Business Model Transformation Some companies are pursuing digital technologies to transform traditional business models. Whereas process transformation focuses on finite areas of the business, business model transformations are aimed at the fundamental building blocks of how value is delivered in the industry. Examples of this kind of innovation are well-known, from Netflix’ reinvention of video distribution, to Apple’s reinvention of music delivery (I-Tunes), to Uber’s reinvention of the taxi industry. But this kind of transformation is occurring elsewhere. Insurance companies like Allstate and Metromile are using data and analytics to un-bundle insurance contracts and charge customers by-the-mile—a wholesale change to the auto insurance business model. And, though not yet a reality, there are numerous efforts underway to transform the business of mining to a wholly robotic exercise, where no humans travel below the surface.
The complex and strategic nature of these opportunities require involvement and leadership by Strategy and/or Business Units and they are often launched as separate initiatives while continuing to operate the traditional business. By changing the fundamental building blocks of value, corporations that achieve business model transformation open significant new opportunities for growth. More companies should pursue this path.
Domain Transformation An area where we see surprisingly little focus—but enormous opportunity—is the area of domain transformation. New technologies are redefining products and services, blurring industry boundaries and creating entirely new sets of non-traditional competitors. What many executives don’t appreciate is the very real opportunity for these new technologies to unlock wholly new businesses for their companies beyond currently served markets. And often, it is this type of transformation is that offers the greatest opportunities to create new value.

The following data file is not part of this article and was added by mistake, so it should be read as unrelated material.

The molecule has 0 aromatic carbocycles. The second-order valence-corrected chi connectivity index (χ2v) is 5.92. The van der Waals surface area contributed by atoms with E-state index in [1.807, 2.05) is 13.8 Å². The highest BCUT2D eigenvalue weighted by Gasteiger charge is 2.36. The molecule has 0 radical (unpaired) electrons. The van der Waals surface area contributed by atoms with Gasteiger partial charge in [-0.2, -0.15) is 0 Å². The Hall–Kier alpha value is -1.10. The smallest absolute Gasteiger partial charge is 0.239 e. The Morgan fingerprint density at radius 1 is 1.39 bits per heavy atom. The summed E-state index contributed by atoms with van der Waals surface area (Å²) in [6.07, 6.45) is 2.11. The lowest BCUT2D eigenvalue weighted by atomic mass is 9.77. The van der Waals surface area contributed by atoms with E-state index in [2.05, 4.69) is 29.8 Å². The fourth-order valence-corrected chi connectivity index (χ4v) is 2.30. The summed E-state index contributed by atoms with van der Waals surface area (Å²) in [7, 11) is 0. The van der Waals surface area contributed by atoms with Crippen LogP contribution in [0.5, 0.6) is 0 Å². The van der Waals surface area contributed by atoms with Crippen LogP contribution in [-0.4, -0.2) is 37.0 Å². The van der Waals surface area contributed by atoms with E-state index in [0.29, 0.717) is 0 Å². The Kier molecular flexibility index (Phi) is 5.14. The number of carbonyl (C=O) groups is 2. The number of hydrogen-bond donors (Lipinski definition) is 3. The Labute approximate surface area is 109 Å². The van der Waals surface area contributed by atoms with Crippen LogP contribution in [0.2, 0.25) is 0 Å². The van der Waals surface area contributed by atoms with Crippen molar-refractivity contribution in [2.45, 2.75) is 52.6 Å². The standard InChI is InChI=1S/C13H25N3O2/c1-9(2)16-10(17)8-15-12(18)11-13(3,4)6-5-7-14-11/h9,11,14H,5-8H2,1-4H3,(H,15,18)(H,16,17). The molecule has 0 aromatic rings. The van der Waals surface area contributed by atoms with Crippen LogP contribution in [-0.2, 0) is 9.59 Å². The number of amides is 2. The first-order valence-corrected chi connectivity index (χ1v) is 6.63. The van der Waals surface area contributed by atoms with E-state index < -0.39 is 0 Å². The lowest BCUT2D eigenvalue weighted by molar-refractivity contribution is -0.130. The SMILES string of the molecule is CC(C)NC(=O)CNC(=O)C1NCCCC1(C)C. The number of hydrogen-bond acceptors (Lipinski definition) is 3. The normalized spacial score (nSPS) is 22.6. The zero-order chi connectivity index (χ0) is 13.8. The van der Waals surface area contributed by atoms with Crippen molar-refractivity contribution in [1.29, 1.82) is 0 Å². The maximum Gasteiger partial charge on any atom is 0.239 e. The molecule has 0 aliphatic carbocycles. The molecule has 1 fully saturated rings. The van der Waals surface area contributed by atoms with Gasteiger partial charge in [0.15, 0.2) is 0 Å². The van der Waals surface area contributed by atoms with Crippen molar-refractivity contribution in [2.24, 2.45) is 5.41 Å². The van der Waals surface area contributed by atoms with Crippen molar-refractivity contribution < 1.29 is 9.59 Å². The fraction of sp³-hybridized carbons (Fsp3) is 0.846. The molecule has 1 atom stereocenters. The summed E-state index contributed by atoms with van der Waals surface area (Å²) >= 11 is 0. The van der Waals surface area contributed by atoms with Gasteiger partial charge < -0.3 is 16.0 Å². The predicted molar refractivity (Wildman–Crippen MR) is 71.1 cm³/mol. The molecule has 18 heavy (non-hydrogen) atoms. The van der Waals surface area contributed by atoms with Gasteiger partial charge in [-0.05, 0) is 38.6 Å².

A clear example how domain transformation works may be the online retailer, Amazon. Amazon expanded into a new market domain with the launch of Amazon Web Services (AWS), now the largest cloud computing/infrastructure service, in a domain formerly owned by the IT giants like Microsoft and IBM. What made Amazon’s entry into this domain possible was a combination of the strong digital capabilities it had built in storage, computing databases to support its core retail business coupled with an installed base of thousands of relationships with young, growing companies that increasingly needed computing services to grow. AWS is not a mere adjacency or business extension for Amazon, but a wholly different business in a fundamentally different market space. The AWS business now represents nearly 60% % of Amazon’s annual profit.
It may be tempting for Executives of non-tech businesses to view the experience of Amazon or other digitally-native companies (such as Apple or Google that have also expanded into new domains) as special; their ability to acquire and leverage technology may be greater than other companies. But in today’s digital world, technology gaps are no longer a barrier. Any company can access and acquire the new technologies needed to unlock new growth—and do so cheaply and efficiently. The building block technologies that are unlocking new business domains (artificial intelligence, machine learning, internet of things (IOT), augmented reality, etc.) can be sourced today not only from the traditional IT supply-base like Microsoft or IBM but also from a growing startup ecosystem, where we see the greatest innovation taking place. Corporations that know how to reach and leverage this innovation efficiently, particularly from new sources, are reaping the benefits of new growth.